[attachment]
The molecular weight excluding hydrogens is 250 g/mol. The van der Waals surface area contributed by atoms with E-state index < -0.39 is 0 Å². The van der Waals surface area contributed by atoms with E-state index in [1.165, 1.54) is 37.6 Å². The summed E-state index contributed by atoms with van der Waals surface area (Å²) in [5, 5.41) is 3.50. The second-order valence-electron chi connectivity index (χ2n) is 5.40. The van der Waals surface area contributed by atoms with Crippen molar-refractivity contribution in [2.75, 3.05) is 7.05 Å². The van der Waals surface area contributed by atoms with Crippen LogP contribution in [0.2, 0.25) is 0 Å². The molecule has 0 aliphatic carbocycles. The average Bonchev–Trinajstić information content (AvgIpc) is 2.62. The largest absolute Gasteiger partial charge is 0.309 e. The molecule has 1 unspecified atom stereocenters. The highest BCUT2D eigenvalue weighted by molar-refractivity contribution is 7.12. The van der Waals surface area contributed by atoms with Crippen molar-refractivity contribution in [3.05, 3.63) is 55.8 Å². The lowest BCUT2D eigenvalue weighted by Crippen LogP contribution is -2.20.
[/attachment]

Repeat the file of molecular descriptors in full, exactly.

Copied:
The molecular weight excluding hydrogens is 250 g/mol. The van der Waals surface area contributed by atoms with E-state index < -0.39 is 0 Å². The van der Waals surface area contributed by atoms with E-state index in [1.165, 1.54) is 37.6 Å². The summed E-state index contributed by atoms with van der Waals surface area (Å²) in [5, 5.41) is 3.50. The second-order valence-electron chi connectivity index (χ2n) is 5.40. The van der Waals surface area contributed by atoms with Crippen molar-refractivity contribution in [2.75, 3.05) is 7.05 Å². The van der Waals surface area contributed by atoms with Crippen LogP contribution in [0.2, 0.25) is 0 Å². The molecule has 0 aliphatic carbocycles. The average Bonchev–Trinajstić information content (AvgIpc) is 2.62. The largest absolute Gasteiger partial charge is 0.309 e. The molecule has 1 unspecified atom stereocenters. The highest BCUT2D eigenvalue weighted by molar-refractivity contribution is 7.12. The van der Waals surface area contributed by atoms with Crippen molar-refractivity contribution in [3.05, 3.63) is 55.8 Å². The lowest BCUT2D eigenvalue weighted by Crippen LogP contribution is -2.20.